"So, lemme get this straight? Your dog who jumps on people, eats chairs and the door and doesn't come when you call him was trained by....ME?!? HEY! Dog training is like joining a gym.. Ya gotta keep workin' out to see a difference! I'm often reminded of the sign that used to hang in my dentist's office: "There's nothing a dentist can do to overcome what you don't do." Likewise with dog training. More practice will no doubt get him back into shape! :-)"
She always makes the best points. We were talking the other day about how much easier it is to get a dog to DO something .. than to NOT do something (like eat your couch.)
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My favorite analogy she's come up with lately is this one ... you don't get into a cab and tell the driver, I DON'T want you to go here, I DON'T want you to go there ... you tell the driver where you want to go. Same with dogs. If you're always telling them what you *don't* want, they lose interest.
My dog will be very very busy learning things TO do ... like flying the space shuttle, for instance. That should keep him out of trouble, channeling his extensive intellect into something more productive than mulching the furniture.
I say this only half jokingly, because I truly believe Steph COULD teach Tommy how to cross check before firing up the rockets. In order to make it seem really easy to train dogs, Stephanie trains chickens. You kind of have to see it to believe it, so she sent me this video right there to the left.
Yes, I know it's seven minutes long. But these are chickens after all -- you can learn a lot from this video, like how to train people I MEAN DOGS how to do stuff. The whole imprinting process, start to finish, revealed!
And now, a few gratuitous pictures of Stephanie's well trained dogs, Zoie and Quiz. (Am I forgiven now?)
And now, a hard left turn to completely different subject. It's the kind of turn only Quiz, in that picture up there, could possibly negotiate.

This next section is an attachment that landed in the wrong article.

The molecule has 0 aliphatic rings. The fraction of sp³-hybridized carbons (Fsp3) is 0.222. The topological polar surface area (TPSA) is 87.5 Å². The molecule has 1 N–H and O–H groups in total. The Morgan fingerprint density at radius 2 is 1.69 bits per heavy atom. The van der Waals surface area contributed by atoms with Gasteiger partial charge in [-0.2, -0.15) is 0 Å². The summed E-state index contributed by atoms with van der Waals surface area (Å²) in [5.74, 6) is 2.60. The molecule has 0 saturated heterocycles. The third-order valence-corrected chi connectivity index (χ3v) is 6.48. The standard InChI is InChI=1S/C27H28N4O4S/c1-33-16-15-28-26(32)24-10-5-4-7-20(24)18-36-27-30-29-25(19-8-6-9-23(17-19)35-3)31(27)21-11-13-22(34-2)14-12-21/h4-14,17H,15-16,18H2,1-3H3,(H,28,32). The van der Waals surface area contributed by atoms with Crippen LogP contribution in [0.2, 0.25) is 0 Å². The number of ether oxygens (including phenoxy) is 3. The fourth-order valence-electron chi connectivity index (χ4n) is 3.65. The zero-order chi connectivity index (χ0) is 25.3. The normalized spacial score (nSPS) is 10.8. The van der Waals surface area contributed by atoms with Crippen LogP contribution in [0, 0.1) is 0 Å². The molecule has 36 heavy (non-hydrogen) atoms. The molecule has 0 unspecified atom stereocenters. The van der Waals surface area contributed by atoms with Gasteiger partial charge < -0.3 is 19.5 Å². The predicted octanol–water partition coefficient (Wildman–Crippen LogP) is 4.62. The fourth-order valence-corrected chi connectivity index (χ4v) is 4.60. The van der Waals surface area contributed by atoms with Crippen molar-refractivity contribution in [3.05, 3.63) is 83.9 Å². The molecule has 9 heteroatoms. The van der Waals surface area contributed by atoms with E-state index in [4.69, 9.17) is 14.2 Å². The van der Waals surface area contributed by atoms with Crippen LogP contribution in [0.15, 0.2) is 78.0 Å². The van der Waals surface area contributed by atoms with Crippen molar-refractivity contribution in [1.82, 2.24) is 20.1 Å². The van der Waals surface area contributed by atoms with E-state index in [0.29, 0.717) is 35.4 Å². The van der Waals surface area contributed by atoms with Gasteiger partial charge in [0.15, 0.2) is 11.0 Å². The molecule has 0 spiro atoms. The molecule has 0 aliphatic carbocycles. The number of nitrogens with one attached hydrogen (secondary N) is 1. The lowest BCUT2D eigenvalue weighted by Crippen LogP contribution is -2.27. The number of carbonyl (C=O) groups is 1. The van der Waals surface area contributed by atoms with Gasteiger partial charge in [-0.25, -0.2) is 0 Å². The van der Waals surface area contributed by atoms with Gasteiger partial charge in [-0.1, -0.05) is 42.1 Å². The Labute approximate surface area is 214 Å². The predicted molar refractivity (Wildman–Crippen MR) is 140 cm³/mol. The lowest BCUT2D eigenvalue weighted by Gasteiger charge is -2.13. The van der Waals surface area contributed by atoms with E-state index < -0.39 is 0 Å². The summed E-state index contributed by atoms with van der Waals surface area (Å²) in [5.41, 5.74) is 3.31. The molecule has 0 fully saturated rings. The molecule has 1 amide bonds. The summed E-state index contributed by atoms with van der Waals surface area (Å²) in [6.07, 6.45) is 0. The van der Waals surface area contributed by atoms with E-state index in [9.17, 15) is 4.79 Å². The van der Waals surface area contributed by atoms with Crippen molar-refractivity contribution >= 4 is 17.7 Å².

One of my favorite web-searches in the last few weeks was the process of learning about the CHP Newhall incident, which came up in the wake of the Oakland Police shootings, and how the lessons learned there changed law enforcement training for the better.
The thing in that story that piqued my curiousity more than anything was the fact that a passerby became a hero, by stopping his car, running TOWARD the gunfire, picking up a shotgun, then a fallen officer's service revolver and engaging in a gun battle. Just a guy driving by in his car on the way to work! I was so interested in his story, but all I could find on him was his picture from years ago, getting an atta-boy from the CHP.
Well, Conan Nolan tracked him down, along with one of the first responders who rolled up on the scene after the gunbattle on the Newhall pass, where four CHP officers had just been cut down in a brutal gun battle.
Mr Kness talked about how at first, he thought it was a movie, but then it became clear that these officers were in a fight for their lives, and they were losing. Also, how after it was over, and he was in a drainage ditch clutching a gun, covered in blood, that he might be in some trouble ... how would the arriving CHP cars know he didn't kill the officers himself? The suspects had already taken off! The interview was on Channel Four's News Conference this past Sunday morning, and the you can click here, or to your left, to see the segment on the Newhall Incident.
By the way, next week is the anniversary of the Newhall Incident, and you can meet these guys in person and hear them talk about what happened that night at William S Hart Park, in Newhall, this coming Sunday (April 5) at 2pm.